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If I need atomic access to an int field inside an object, is it sufficient to declare the field as an AtomicInteger or do I need to use an AtomicIntegerFieldUpdater? (and why?)

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Define atomic access. What sequence of operations do you want to make atomic? – biziclop Jul 12 '11 at 21:01
several threads will be incrementing/decrementing the field. – lgp Jul 12 '11 at 21:36
up vote 5 down vote accepted

Using an AtomicInteger is sufficient. Atomic updaters are for use with volatile fields; the primary use case is data structures which have large numbers of fields that require atomic access; you use the field updater to use those fields with atomic semantics without having an AtomicInteger reference for each field.

For a detailed discussion, see this link.

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AtomicInteger and friends should usually be sufficient, and is generally preferable as it does not involve reflection or other such hackery.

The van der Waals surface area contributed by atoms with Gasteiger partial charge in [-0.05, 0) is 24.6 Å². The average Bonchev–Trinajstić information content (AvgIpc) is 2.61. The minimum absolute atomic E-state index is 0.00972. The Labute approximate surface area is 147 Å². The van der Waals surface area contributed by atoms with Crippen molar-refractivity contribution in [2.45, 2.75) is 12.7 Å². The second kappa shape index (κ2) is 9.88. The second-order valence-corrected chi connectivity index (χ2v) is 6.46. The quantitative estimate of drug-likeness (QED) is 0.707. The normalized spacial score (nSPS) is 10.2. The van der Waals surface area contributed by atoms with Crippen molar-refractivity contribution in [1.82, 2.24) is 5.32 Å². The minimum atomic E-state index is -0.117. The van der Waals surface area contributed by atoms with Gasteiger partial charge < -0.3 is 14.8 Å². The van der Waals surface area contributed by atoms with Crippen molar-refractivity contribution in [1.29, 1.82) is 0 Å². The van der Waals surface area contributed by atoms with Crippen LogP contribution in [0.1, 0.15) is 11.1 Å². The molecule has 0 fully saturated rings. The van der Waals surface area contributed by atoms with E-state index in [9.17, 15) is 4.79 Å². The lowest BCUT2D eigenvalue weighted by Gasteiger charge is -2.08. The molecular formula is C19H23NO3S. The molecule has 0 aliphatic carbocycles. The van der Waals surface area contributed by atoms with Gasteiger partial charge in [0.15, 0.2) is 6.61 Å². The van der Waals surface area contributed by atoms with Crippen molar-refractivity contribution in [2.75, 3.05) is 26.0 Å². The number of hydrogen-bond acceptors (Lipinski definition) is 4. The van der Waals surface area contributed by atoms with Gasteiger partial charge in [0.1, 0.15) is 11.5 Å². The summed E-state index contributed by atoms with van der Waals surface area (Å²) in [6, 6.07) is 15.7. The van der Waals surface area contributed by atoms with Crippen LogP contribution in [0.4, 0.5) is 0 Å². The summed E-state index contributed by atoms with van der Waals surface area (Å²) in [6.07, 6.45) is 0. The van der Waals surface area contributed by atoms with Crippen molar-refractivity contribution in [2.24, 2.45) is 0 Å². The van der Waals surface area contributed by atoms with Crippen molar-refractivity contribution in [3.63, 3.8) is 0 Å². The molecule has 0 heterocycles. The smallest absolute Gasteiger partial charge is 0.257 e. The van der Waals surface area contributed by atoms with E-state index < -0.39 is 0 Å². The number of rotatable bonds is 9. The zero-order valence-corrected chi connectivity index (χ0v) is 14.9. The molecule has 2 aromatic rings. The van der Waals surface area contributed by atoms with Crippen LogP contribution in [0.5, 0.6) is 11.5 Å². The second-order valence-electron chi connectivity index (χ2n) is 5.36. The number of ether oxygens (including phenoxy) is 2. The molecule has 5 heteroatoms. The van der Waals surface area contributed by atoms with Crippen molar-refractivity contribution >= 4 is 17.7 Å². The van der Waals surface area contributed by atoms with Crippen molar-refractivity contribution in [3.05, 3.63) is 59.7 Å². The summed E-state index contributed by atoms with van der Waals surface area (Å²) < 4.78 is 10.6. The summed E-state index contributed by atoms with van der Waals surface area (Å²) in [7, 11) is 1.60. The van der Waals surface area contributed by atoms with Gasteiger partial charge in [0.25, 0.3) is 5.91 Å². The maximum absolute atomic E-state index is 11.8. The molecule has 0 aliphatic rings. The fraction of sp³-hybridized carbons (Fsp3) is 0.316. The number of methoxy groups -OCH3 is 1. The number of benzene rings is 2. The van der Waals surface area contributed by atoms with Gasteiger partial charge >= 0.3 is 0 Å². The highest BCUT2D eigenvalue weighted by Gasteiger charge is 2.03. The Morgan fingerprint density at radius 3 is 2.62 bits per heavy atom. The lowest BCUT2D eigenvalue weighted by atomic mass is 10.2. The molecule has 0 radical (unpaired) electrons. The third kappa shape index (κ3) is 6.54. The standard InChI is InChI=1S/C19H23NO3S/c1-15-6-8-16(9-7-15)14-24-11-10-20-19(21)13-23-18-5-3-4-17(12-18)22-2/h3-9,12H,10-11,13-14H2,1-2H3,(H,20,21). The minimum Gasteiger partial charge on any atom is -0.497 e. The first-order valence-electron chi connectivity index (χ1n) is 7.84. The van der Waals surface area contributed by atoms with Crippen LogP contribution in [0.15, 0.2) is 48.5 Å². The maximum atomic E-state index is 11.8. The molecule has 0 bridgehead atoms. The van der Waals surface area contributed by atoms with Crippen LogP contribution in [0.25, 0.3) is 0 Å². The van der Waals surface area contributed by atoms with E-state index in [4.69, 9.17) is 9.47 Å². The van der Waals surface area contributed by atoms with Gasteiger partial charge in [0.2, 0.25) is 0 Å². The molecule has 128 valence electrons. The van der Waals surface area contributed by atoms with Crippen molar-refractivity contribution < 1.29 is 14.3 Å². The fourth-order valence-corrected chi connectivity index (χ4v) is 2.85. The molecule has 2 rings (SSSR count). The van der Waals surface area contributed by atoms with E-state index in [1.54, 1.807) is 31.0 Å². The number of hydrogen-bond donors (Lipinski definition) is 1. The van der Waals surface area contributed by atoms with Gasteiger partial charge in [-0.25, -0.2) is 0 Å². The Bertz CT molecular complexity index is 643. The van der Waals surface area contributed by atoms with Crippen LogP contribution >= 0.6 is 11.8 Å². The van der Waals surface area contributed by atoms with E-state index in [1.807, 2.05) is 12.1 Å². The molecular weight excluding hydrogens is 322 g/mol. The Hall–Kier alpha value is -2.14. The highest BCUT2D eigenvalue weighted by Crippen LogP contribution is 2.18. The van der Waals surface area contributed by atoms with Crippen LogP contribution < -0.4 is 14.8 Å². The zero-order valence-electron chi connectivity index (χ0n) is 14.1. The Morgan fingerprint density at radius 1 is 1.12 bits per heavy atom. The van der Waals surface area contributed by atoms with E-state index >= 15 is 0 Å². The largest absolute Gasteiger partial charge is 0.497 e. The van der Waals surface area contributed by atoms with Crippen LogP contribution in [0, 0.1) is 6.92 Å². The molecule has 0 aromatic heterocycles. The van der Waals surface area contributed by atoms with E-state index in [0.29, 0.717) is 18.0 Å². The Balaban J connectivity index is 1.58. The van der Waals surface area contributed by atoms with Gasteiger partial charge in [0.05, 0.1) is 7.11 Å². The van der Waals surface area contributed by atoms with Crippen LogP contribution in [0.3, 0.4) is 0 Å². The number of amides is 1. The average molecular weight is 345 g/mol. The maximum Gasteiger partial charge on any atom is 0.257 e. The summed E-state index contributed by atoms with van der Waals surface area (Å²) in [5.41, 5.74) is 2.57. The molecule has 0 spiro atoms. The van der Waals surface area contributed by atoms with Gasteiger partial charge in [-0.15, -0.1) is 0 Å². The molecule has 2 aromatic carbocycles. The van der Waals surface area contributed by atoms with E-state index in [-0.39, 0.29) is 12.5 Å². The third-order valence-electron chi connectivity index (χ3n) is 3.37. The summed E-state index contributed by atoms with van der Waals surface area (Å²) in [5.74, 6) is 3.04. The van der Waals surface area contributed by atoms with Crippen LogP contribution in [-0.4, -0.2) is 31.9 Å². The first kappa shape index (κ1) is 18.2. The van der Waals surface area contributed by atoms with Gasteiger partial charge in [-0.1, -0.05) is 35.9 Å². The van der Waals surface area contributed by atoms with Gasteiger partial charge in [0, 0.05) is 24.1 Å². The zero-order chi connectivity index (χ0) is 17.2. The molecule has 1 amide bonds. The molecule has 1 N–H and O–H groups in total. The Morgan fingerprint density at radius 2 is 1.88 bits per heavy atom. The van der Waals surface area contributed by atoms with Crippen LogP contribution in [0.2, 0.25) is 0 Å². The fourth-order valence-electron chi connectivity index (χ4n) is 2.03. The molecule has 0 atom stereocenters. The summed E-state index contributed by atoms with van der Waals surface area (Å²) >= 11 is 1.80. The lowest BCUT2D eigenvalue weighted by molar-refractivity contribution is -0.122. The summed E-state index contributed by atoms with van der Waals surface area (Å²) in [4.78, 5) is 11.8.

AtomicIntegerFieldUpdater can be useful where you have lots instances where the same needs to be updated, as this reduces the total number of objects. It's particularly useful if operations other than straight reading and writing are infrequent. For instance an AtomicReferenceFieldUpdater is used in java.nio for the attach method, which is generally set once (exposed as a get-and-set) and read many times.

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In addition to biziclop's comment (see link):

Are java primitive ints atomic by design or by accident?

Just in case you've not came across this already.

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